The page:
An anti-school bullying proposal that lists masculinity, femininity and sexual orientation as reasons students might be teased or beaten is unacceptable to the N.C. Family Policy Council.
The group that lobbies on behalf of socially conservative causes is asking legislators not to support a proposal that would require local school boards to set up anti-bullying policies because of some of the bully-target characteristics mentioned in it, reports Lynn Bonner.
Members of the House and Senate had worked on a compromise bill intended to dampen such controversy by removing a reference to "gender identity or expression" and replacing it with masculinity and femininity. The compromise is scheduled to go to votes today.
But Bill Brooks, Family Policy Council executive director, said significant problems remain.
Read more after the jump.
The proposal leaves the meaning of sexual orientation, masculinity and femininity open to interpretation, he said, and anticipated that the anti-bullying statute would be used to file lawsuits and eventually be used to insert sexual orientation into other state laws.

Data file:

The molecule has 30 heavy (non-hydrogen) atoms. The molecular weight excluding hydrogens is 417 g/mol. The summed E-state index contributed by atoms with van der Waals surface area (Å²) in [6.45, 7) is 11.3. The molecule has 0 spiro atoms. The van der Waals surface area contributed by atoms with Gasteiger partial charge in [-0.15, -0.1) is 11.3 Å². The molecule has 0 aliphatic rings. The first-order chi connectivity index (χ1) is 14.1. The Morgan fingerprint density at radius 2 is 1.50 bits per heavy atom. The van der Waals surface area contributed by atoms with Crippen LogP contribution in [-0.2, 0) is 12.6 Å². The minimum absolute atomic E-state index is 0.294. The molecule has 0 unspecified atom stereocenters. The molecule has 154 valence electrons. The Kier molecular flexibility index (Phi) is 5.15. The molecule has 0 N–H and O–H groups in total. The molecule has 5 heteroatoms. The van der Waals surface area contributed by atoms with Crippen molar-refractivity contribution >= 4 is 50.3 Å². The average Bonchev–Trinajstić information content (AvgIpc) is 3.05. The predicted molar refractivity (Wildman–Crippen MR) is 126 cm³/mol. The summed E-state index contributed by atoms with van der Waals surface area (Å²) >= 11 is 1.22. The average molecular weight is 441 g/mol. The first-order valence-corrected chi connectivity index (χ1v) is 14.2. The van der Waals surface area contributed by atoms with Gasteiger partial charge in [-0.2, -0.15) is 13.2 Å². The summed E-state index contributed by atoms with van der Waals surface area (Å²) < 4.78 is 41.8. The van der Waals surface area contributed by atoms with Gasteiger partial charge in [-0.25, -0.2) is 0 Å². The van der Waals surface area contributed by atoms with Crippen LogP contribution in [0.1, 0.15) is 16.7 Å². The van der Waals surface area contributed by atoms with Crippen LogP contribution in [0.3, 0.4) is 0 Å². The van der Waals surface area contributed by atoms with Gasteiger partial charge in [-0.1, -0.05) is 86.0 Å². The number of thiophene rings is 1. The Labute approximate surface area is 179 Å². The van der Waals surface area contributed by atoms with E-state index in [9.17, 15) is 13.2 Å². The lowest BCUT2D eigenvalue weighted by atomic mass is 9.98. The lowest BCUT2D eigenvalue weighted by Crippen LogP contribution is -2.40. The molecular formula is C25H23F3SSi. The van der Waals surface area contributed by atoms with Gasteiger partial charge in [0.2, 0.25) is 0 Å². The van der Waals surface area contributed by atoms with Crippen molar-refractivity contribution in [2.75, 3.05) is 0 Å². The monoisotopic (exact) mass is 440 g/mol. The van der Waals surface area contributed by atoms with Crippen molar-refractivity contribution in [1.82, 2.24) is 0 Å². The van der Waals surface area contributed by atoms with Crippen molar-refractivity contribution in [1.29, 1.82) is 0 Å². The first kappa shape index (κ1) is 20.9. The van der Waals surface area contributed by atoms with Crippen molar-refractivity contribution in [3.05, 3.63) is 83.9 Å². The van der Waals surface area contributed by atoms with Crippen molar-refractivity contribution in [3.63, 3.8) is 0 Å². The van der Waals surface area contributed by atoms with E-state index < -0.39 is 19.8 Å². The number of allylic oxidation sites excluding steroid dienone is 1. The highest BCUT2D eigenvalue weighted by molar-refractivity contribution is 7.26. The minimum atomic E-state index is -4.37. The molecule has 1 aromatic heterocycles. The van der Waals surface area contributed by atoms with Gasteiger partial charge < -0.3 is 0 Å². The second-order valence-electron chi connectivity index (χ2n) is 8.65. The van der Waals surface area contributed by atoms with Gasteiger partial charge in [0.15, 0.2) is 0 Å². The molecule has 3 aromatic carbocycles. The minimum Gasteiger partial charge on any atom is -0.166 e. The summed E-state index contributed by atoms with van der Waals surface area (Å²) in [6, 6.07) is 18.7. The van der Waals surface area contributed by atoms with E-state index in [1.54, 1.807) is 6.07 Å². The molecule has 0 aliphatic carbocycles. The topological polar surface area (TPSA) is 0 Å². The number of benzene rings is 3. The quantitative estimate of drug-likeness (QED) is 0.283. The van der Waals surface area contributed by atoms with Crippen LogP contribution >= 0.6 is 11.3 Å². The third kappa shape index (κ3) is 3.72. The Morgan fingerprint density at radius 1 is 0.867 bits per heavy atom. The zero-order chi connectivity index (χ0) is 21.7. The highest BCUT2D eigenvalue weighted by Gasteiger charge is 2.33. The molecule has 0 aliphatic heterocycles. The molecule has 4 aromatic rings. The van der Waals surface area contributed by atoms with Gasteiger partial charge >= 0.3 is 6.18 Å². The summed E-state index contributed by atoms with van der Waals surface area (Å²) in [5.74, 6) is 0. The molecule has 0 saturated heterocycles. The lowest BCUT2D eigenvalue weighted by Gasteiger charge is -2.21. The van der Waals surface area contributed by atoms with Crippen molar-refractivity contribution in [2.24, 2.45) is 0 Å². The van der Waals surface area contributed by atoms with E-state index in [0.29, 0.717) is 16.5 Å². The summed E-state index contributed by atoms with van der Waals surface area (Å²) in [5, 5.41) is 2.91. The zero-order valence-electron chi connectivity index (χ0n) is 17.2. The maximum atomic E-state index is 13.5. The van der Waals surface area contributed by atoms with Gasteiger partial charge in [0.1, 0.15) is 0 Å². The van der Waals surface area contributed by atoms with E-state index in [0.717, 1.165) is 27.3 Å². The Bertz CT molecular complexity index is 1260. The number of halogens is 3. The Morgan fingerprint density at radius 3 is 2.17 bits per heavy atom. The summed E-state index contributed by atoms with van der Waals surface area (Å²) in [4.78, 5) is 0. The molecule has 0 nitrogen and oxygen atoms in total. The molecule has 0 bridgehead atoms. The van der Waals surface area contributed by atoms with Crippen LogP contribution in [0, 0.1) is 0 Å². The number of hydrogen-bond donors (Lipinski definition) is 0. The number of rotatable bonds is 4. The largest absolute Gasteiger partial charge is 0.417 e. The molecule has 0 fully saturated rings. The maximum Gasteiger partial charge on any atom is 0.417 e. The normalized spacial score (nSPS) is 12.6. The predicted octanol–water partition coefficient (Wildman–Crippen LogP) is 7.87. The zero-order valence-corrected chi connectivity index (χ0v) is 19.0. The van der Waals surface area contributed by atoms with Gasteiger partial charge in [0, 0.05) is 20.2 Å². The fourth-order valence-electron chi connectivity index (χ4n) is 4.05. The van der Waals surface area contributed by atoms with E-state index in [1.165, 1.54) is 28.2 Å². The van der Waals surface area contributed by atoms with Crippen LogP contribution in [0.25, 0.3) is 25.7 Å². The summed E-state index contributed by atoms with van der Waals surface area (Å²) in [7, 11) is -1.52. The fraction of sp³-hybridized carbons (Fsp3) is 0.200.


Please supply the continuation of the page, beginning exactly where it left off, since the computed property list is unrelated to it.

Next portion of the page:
"If 'sexual orientation' is enacted into North Carolina law through HB 1366, it will serve as the basis for affirming deviant sexual behaviors throughout our state," says an issue brief Brooks was distributing to legislators.
In an interview, Brooks said the proposal should delete the entire paragraph that refers to bullying targets. That way, he said, the focus is on the bully, not the victim.
Ian Palmquist, director of the gay-rights lobbying group Equality North Carolina said he preferred the version that referred to gender identity and expression because it mirrors phrasing in other states' laws that has proven effective.
The compromise is still "a strong bill that will provide protection for all students, including those that are the most vulnerable," Palmquist said. "I think it's kind of sad that we're having a debate about something that protects children from bullying in schools."